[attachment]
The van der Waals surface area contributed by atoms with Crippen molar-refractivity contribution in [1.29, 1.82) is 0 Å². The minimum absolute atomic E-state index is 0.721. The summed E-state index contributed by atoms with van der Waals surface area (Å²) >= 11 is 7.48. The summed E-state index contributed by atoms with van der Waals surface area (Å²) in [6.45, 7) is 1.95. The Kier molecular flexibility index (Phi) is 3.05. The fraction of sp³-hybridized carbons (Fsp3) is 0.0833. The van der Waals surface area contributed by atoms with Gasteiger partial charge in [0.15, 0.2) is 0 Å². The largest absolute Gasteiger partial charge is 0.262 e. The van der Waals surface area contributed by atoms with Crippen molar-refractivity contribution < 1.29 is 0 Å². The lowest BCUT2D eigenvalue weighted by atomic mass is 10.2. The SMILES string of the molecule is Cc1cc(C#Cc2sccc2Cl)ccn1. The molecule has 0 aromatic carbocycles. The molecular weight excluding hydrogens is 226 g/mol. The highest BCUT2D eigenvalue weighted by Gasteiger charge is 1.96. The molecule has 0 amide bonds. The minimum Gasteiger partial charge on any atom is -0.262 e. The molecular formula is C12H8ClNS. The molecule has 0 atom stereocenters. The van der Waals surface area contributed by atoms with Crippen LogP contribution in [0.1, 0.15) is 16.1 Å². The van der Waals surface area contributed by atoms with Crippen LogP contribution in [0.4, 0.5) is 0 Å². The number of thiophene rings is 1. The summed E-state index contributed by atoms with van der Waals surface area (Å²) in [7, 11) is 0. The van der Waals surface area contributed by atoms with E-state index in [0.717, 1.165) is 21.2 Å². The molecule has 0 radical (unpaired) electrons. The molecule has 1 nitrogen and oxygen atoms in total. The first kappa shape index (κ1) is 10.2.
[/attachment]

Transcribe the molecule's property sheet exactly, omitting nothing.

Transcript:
The van der Waals surface area contributed by atoms with Crippen molar-refractivity contribution in [1.29, 1.82) is 0 Å². The minimum absolute atomic E-state index is 0.721. The summed E-state index contributed by atoms with van der Waals surface area (Å²) >= 11 is 7.48. The summed E-state index contributed by atoms with van der Waals surface area (Å²) in [6.45, 7) is 1.95. The Kier molecular flexibility index (Phi) is 3.05. The fraction of sp³-hybridized carbons (Fsp3) is 0.0833. The van der Waals surface area contributed by atoms with Gasteiger partial charge in [0.15, 0.2) is 0 Å². The largest absolute Gasteiger partial charge is 0.262 e. The van der Waals surface area contributed by atoms with Crippen molar-refractivity contribution < 1.29 is 0 Å². The lowest BCUT2D eigenvalue weighted by atomic mass is 10.2. The SMILES string of the molecule is Cc1cc(C#Cc2sccc2Cl)ccn1. The molecule has 0 aromatic carbocycles. The molecular weight excluding hydrogens is 226 g/mol. The highest BCUT2D eigenvalue weighted by Gasteiger charge is 1.96. The molecule has 0 amide bonds. The minimum Gasteiger partial charge on any atom is -0.262 e. The molecular formula is C12H8ClNS. The molecule has 0 atom stereocenters. The van der Waals surface area contributed by atoms with Crippen LogP contribution in [0.1, 0.15) is 16.1 Å². The van der Waals surface area contributed by atoms with Crippen LogP contribution in [0.4, 0.5) is 0 Å². The number of thiophene rings is 1. The summed E-state index contributed by atoms with van der Waals surface area (Å²) in [7, 11) is 0. The van der Waals surface area contributed by atoms with E-state index in [0.717, 1.165) is 21.2 Å². The molecule has 0 radical (unpaired) electrons. The molecule has 1 nitrogen and oxygen atoms in total. The first kappa shape index (κ1) is 10.2.